Choosing a dog trainer is difficult when you are not sure what to look for in a quality trainer.  Regardless of your level of experience or expertise with dogs, you are looking to find someone you can consult.  This person should have more knowledge than you and be able to teach you in a way you are able to understand.  Preparing yourself with some information and key points to consider can help you make a wise choice with confidence.

How Do I Choose a Dog Trainer

  •       Find an individual experienced with various levels of obedience and aggression as they should be well equipped to handle all your possible training needs.   Some trainers only offer very minimal basic obedience, however, your needs may change over time.  For example, you may start off with the most perfect companion for yourself during single life but things change; you fall in love and have a family.  Some loyal, one person dogs do not transition well to a family lifestyle.  Changes in your life directly create change in your dog’s life.  You cannot predict how every change will affect the canines you share it with.
  •       Decide what are your ultimate training goals.  Most of us just want a well-mannered dog to befriend our guests and cuddle with our family.  However, there is a whole wide world of canine sports out there.    Many trainers will offer various introductory courses but fine tune to the competition level for a select one or two.  Another option may be therapy dog work.  Whether you are looking to compete or specialize in therapy with your four-legged friend, you will want to find a trainer that you can use to attain that more specific goal.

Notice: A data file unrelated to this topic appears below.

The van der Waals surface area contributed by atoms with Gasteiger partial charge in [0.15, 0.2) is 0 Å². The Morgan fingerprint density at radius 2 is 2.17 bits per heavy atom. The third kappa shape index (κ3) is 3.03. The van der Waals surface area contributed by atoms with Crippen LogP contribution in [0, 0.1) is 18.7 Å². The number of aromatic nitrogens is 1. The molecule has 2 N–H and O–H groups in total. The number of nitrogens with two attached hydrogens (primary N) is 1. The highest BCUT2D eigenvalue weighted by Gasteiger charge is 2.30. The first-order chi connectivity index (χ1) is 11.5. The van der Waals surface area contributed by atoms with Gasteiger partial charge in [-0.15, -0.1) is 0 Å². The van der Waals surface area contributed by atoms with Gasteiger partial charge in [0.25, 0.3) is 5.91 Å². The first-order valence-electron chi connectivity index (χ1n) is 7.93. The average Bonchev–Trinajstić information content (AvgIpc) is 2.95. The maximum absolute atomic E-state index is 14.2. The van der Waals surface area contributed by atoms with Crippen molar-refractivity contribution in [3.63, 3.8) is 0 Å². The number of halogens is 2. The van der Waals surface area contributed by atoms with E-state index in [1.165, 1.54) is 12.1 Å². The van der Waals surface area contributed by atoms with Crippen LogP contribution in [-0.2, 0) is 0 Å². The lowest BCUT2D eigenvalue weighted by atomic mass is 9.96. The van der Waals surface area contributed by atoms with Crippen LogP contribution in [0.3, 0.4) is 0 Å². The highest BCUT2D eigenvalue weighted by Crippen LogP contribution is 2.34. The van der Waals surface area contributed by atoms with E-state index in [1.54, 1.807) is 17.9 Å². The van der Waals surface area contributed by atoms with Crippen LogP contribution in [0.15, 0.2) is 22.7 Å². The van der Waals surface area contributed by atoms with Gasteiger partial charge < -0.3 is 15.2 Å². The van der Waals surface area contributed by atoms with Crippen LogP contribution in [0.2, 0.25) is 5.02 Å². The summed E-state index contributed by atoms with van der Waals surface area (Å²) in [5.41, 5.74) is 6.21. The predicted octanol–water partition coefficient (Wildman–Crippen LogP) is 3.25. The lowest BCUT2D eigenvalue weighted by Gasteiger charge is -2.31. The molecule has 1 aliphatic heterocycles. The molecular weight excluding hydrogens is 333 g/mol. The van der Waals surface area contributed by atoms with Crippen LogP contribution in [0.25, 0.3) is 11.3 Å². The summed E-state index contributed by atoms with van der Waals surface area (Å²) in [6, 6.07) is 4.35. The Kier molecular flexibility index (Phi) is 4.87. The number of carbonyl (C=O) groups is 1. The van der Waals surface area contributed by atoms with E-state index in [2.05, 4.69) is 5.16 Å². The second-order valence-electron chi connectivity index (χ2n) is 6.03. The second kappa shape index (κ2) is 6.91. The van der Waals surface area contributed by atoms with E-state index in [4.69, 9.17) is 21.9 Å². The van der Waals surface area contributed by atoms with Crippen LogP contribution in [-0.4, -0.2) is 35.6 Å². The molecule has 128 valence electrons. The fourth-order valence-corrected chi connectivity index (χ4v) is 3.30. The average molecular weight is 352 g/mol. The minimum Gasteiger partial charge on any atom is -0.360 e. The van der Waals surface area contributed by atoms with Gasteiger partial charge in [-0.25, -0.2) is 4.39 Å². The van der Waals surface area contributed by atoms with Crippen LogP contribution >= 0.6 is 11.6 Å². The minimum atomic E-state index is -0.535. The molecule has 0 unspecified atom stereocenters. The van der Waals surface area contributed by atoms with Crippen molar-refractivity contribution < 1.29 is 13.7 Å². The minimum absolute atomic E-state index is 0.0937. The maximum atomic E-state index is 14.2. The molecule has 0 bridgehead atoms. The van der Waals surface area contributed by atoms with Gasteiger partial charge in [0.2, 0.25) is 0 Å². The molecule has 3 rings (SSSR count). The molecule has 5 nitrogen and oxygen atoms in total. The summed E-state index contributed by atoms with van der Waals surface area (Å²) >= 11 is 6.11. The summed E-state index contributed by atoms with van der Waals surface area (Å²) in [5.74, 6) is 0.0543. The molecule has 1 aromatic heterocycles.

•      Choose a training style that fits with your beliefs!  With so many different training styles out there, it is easy to see how people may become confused or overwhelmed in choosing the best method for them and their dog.  A trainer chooses to teach their style because they feel it is effective yet many professionals become stagnate in their methods.  Evolving with current knowledge and studies on dog behavior is part of continuing education.  Feel free to ask your prospective trainer what their technique is.  If you have concerns or a preference for another style, ask them to explain why they think theirs is best.  Ask questions!
  •       Determine your preference for class structure.  Group classes are very common and tend to be easier on the wallet.  Private classes can offer more individualized attention and thus have the dog excelling faster.  Many dogs are extremely overwhelmed in a group class with all the motion and noise.  Many people are too.  Considering your personality (and your dog’s) may help you make the distinction on which structure is a better fit.

Above all else, you need to be comfortable with whomever you work with in order to be able to ask the questions necessary to progress toward a better relationship between you and your dog.  Training should be fun, strengthen your bond, and be an investment toward the future.  A quality trainer will be a wealth of knowledge and have a willingness to share it freely.